A question of gender…

When I first got here, I noticed something. As I walked out on the streets of Taipei during the day going from company to company, it seemed that I was always surrounded by women. Women on the street, women on the bus, women in the cafes…and I started to wonder to myself the obvious question: Where are all the men?

Not that I was complaining of course, women here in Taipei like any of the major cities of the world are well groomed, well dressed, and generally of above average levels of appearance. Walking in downtown Taipei at certain times is a little like walking in a living fashion show, and as a heterosexual male I can hardly complain about being surrounded by beautiful and well dressed women!

But, back to the question at hand…Where were all the men?

So, I started to ask around among my students and the people I knew here. And, perhaps not surprisingly the answer is got was “working”. The men were in the office buildings which surround me working away while the women…what? Shopped?

At first, I was pretty amused by this, the women shop and the men work, how classically old fashioned! Of course, many women work too (most of my corporate students are in fact female) and then there’s those who are mothers and homemakers (not my students, of course, but various other women around me) who flit in and out from their homes during the day.
But, as I took a bus through the high-fashion district today on my way to the McCafe I currently sit writing it, I started to rethink things. Was there really anything to be amused about? These legions of women (many of them in their 20’s and 30’s) who seem to spend all their time shopping and chatting…who was paying for this coffee? Who was paying for these clothes? Neither of those things are cheap here in Taipei, and someone has to be paying the bills. My students (male and female) are working themselves to the bone doing overtime, so it’s obviously not them as they’re busy working all day.

So, where is this money coming from?

Well, obviously some of them are still living at home, so their parents supply the cash. And, part-time work will explain some of them as well, with them wandering the streets in the afternoons as they work in the evenings or on weekends. But, as has been pointed out to me recently, wages here are pitiful, and raises are few and far in between. Lord knows the credit cards here in Taipei spend a lot of time being maxed, but unlike our credit cards, theirs must be paid back at faster rates or they will accure high levels of interest.

So, I came back to the answer to question I had been asking.

“Where are all the men? Working hard so the women can buy clothes, makeup and drink coffee all day.”

Suddenly it doesn’t seem so funny anymore. Is this a symbiotic relationship? (As I first surmised.) Or is this a parasitic relationship? I honestly don’t know the answer to this question. Maybe this is my North American “men and women are equal” thinking kicking in, the idea that both partners should be equal in earning their keep. Here in Asia, the thinking seems to have been “a woman’s job is being a wife, mother, and beauty for her husband” and that thinking it still part of their culture. It’s changing, but when I look out on the streets of Taipei I have to wonder sometimes, how much has it really changed?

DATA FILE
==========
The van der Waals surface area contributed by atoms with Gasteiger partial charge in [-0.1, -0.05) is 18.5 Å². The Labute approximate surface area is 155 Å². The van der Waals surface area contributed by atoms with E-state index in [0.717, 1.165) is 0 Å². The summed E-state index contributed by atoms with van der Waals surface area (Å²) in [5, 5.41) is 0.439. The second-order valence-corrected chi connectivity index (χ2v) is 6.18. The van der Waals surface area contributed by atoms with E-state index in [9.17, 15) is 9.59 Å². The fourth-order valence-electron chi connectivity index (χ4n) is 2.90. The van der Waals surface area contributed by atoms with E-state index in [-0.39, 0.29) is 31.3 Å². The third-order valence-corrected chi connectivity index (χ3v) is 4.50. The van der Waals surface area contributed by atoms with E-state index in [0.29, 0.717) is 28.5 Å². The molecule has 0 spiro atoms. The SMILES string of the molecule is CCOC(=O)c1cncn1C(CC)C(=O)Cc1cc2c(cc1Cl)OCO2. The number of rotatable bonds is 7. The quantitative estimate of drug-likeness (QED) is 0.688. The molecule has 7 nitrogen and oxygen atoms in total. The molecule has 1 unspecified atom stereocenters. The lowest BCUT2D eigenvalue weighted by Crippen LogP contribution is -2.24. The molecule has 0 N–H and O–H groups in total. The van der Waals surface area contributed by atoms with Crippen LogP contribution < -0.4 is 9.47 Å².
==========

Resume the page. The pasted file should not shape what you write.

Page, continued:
I have to say that growing up in a very socially confused time in North American culture I used to marvel at a culture where men and women had clear social roles like Japan, Korea or Taiwan. Men and women are different animals, we naturally are better at certain things, and the idea of us being “the same” to me is a modern politically correct fallicy. We’re equal, but we’re not the same by any means. Biologically, psychologically…we’re different from each other and that’s something we need to accept. I always thought “old world” culture was more realistic about this, and I saw the gender differences of the sexes here as representing that.

But now…Now I begin to wonder. Maybe the more egalitarian North American ways really are more fair. Here women seem to be exploiting men (not as a whole, of course, but it does seem rather common) with the men following the traditional roles and the women using the free time modern life gives them to…consume? play?

Is this fair to say? I’m not sure. I’m really just thinking aloud at the moment. Maybe I’m not seeing the whole picture. Maybe I’m seeing women enjoying their freedom during the time before they marry and get trapped at home because there’s not enough daycare to go around. But, then again, once they hit school age here, children pretty much spend 24-7 studying at public schools and afterschool tutoring schools. Also, Taiwan apparently has one of the lowest birthrates in the world right now, so apparently these women aren’t getting pregnant and having kids after all.

Husbands, boyfriends and families are paying for their lifestyles…But what are all these women really contributing back to their familes and society? Or are they just excess people enjoying life in an affluent society? That’s the new question I’m trying to find the answer for…


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